The shocking thing in this scene was, in fact, that Dr. Light dared go beyond the mere threat. The thrill of the menace was enough, just like in a theme park ride. In the comic book world some readers like to inhabit, bad things don’t happen to good people. Superhero’s wives are not raped by unscrupulous villains. Super-heroines are not objects of desire. It’s safer that way.

In truth, this kind of reaction harkens back to a time when comic books really seemed incapable of going beyond infantile prudishness even when dealing with larger issues. Take, for example, JOURNEY INTO MYSTERY #84 (September 1962). At a certain point of the cover story for that issue “The Mighty Thor vs The Executioner”, Dr. Don Blake (Thor) is captured by the titular villain, a prescient ersatz Guevara/Castro figure that shows us the Marvel was much more aware of socialist reality than many of its critics.


When the Executioner, who has noticed the enticing young American nurse Jane Foster: “Such lovely eyes… such soft hair” is clearly a displaced appreciation of the girl’s other bodily charms – unmentionable by name in a comic book for kids. The sexual subtext is there, the libidinous menace is clear; and, noticing the concern of Jane over Dr. Blake, the ersatz Cuban dictator expresses his most primal instincts for the young American girl:

Would you marry me?” Yes… the sexual subtext is there, in a language that only children could identify with.

Monday, September 19, 2016

INTERREGNUM (i): Comic Book Logic vs Cartoon Logic

Comic Book Logic works because it maintains the coherence between the reader’s expectations and the storyworld. We accept superhuman powers as a given, and so we accept their functioning inside its own intrinsic logic. It is as if each and every super-powered being acted inside a sphere of non-causality, with varying radius, and inside that sphere, their powers work as they should were it not for the uncompromising laws of physics. To reach such affect, writer and artist must aim at the realistic portraying of impossible feats, both in story structure as in art. By realistic I don’t mean mere photo-imitation (one can be realistic without adhering to realistic representation), but a special codification of the logic structure of the working of such feats against the story’s expectations. The risk here is that Comic Book Logic should inadvertently slip into Cartoon Logic.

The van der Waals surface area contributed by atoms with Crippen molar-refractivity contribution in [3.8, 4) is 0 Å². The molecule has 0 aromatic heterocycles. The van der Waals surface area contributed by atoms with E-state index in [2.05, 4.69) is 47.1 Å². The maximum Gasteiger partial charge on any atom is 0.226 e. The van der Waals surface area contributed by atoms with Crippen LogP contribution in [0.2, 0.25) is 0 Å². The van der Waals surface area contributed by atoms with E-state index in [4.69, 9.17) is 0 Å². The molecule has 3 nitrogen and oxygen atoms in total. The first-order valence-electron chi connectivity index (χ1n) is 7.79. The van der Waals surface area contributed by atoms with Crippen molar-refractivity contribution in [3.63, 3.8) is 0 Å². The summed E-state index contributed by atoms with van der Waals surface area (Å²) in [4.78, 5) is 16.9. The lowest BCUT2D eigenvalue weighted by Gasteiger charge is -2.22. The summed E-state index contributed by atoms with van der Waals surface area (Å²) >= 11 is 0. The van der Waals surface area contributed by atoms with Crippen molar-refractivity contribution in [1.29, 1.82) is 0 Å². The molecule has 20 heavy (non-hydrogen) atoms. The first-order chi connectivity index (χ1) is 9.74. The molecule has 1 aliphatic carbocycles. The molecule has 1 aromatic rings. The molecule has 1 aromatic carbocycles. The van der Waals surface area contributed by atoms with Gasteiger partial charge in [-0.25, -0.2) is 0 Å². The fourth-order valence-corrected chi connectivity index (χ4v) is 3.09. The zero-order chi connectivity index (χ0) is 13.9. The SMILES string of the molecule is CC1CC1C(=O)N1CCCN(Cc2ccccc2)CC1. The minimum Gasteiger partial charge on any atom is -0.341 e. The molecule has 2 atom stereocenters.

The image above, from FANTASTIC FOUR #4 (1962), sits uncomfortably near to that fateful incline towards ridiculousness. Mr. Fantastic, here penciled by “the king” Kirby, looks disproportionate in relation to the buildings that surround him. At that height, just try to imagine the size of his feet, dozens of meters below. In the early stories from Marvel’s Golden Age (during the Silver Age of Comics) the super-heroes’s super-powers were somewhat fluctuating and malleable, as if they hadn’t been completely thought out (as they probably weren’t) before being committed to the printed page. Here, Mr. Fantastic not only expands his body, as he seems to expand his size and mass as well – something that seems awkward, for a man of the size of Reed Richards on the panel above would be so massive that he wouldn’t be able to stand, and much less move. But although it is a silly situation – Mr. Fantastic stops a helicopter to ask if those aboard have seen the Human Torch – it still hasn’t slid entirely into a cartoonish mindframe.

As it had done, for instance, in the previous issue (FANTASTIC FOUR #3), when the same Mr. Fantastic turns his body into a racecar-wheel:

Please mind that Mr. Fantastic didn’t turn himself into a tire (which would be ridiculous enough by itself), but into a full functioning wheel for a speeding racecar, in the middle of a high-speed chase. Think of the sheer mechanical complexity of such feat, and the mind boggles…